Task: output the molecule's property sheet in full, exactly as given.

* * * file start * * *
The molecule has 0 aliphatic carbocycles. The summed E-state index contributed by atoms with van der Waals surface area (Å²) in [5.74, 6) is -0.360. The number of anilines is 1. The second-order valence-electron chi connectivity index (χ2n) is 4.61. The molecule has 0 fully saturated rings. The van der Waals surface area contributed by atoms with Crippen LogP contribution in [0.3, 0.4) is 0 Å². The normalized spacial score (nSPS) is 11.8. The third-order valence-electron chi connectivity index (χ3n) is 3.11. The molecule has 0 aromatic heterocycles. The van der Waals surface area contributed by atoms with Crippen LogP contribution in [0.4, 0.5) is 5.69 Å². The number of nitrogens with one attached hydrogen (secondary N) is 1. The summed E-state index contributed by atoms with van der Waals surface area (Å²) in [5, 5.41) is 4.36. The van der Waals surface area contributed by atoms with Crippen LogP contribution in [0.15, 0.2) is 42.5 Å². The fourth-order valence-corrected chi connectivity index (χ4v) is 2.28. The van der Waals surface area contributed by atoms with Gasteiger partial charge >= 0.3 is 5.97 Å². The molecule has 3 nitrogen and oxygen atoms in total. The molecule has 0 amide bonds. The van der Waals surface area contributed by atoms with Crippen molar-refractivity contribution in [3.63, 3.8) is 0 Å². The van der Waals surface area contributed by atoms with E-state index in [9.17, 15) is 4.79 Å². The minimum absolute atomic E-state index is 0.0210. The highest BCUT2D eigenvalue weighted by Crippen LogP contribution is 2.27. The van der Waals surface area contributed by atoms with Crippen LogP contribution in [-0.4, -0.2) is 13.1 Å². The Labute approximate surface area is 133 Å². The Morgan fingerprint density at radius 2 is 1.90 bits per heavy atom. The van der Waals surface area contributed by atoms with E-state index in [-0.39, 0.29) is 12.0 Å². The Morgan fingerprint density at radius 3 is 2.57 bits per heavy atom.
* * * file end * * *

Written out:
The molecule has 0 aliphatic carbocycles. The summed E-state index contributed by atoms with van der Waals surface area (Å²) in [5.74, 6) is -0.360. The number of anilines is 1. The second-order valence-electron chi connectivity index (χ2n) is 4.61. The molecule has 0 fully saturated rings. The van der Waals surface area contributed by atoms with Crippen LogP contribution in [0.3, 0.4) is 0 Å². The normalized spacial score (nSPS) is 11.8. The third-order valence-electron chi connectivity index (χ3n) is 3.11. The molecule has 0 aromatic heterocycles. The van der Waals surface area contributed by atoms with Crippen LogP contribution in [0.4, 0.5) is 5.69 Å². The number of nitrogens with one attached hydrogen (secondary N) is 1. The summed E-state index contributed by atoms with van der Waals surface area (Å²) in [5, 5.41) is 4.36. The van der Waals surface area contributed by atoms with Crippen LogP contribution in [0.15, 0.2) is 42.5 Å². The fourth-order valence-corrected chi connectivity index (χ4v) is 2.28. The van der Waals surface area contributed by atoms with Gasteiger partial charge >= 0.3 is 5.97 Å². The molecule has 3 nitrogen and oxygen atoms in total. The molecule has 0 amide bonds. The van der Waals surface area contributed by atoms with Crippen molar-refractivity contribution in [3.63, 3.8) is 0 Å². The van der Waals surface area contributed by atoms with E-state index in [9.17, 15) is 4.79 Å². The minimum absolute atomic E-state index is 0.0210. The highest BCUT2D eigenvalue weighted by Crippen LogP contribution is 2.27. The van der Waals surface area contributed by atoms with Crippen LogP contribution in [-0.4, -0.2) is 13.1 Å². The Labute approximate surface area is 133 Å². The Morgan fingerprint density at radius 2 is 1.90 bits per heavy atom. The van der Waals surface area contributed by atoms with E-state index in [-0.39, 0.29) is 12.0 Å². The Morgan fingerprint density at radius 3 is 2.57 bits per heavy atom.